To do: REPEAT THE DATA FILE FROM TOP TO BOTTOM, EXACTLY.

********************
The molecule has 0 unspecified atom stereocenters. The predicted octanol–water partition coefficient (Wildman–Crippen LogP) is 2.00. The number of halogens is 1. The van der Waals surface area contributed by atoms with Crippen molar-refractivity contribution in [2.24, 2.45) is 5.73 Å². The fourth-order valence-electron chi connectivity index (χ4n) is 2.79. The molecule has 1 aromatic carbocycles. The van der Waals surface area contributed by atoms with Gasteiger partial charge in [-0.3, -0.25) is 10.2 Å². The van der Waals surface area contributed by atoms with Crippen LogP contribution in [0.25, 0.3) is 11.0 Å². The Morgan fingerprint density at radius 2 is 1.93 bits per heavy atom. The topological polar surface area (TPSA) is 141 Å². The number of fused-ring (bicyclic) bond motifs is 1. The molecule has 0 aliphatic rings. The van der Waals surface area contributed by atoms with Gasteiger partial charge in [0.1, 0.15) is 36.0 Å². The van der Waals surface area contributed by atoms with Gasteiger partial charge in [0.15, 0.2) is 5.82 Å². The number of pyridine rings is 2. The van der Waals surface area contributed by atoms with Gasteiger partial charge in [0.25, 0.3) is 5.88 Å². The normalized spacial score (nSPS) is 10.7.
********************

The molecule has 0 unspecified atom stereocenters. The predicted octanol–water partition coefficient (Wildman–Crippen LogP) is 2.00. The number of halogens is 1. The van der Waals surface area contributed by atoms with Crippen molar-refractivity contribution in [2.24, 2.45) is 5.73 Å². The fourth-order valence-electron chi connectivity index (χ4n) is 2.79. The molecule has 1 aromatic carbocycles. The van der Waals surface area contributed by atoms with Gasteiger partial charge in [-0.3, -0.25) is 10.2 Å². The van der Waals surface area contributed by atoms with Crippen LogP contribution in [0.25, 0.3) is 11.0 Å². The Morgan fingerprint density at radius 2 is 1.93 bits per heavy atom. The topological polar surface area (TPSA) is 141 Å². The number of fused-ring (bicyclic) bond motifs is 1. The molecule has 0 aliphatic rings. The van der Waals surface area contributed by atoms with Gasteiger partial charge in [0.1, 0.15) is 36.0 Å². The van der Waals surface area contributed by atoms with Gasteiger partial charge in [0.15, 0.2) is 5.82 Å². The number of pyridine rings is 2. The van der Waals surface area contributed by atoms with Gasteiger partial charge in [0.25, 0.3) is 5.88 Å². The normalized spacial score (nSPS) is 10.7.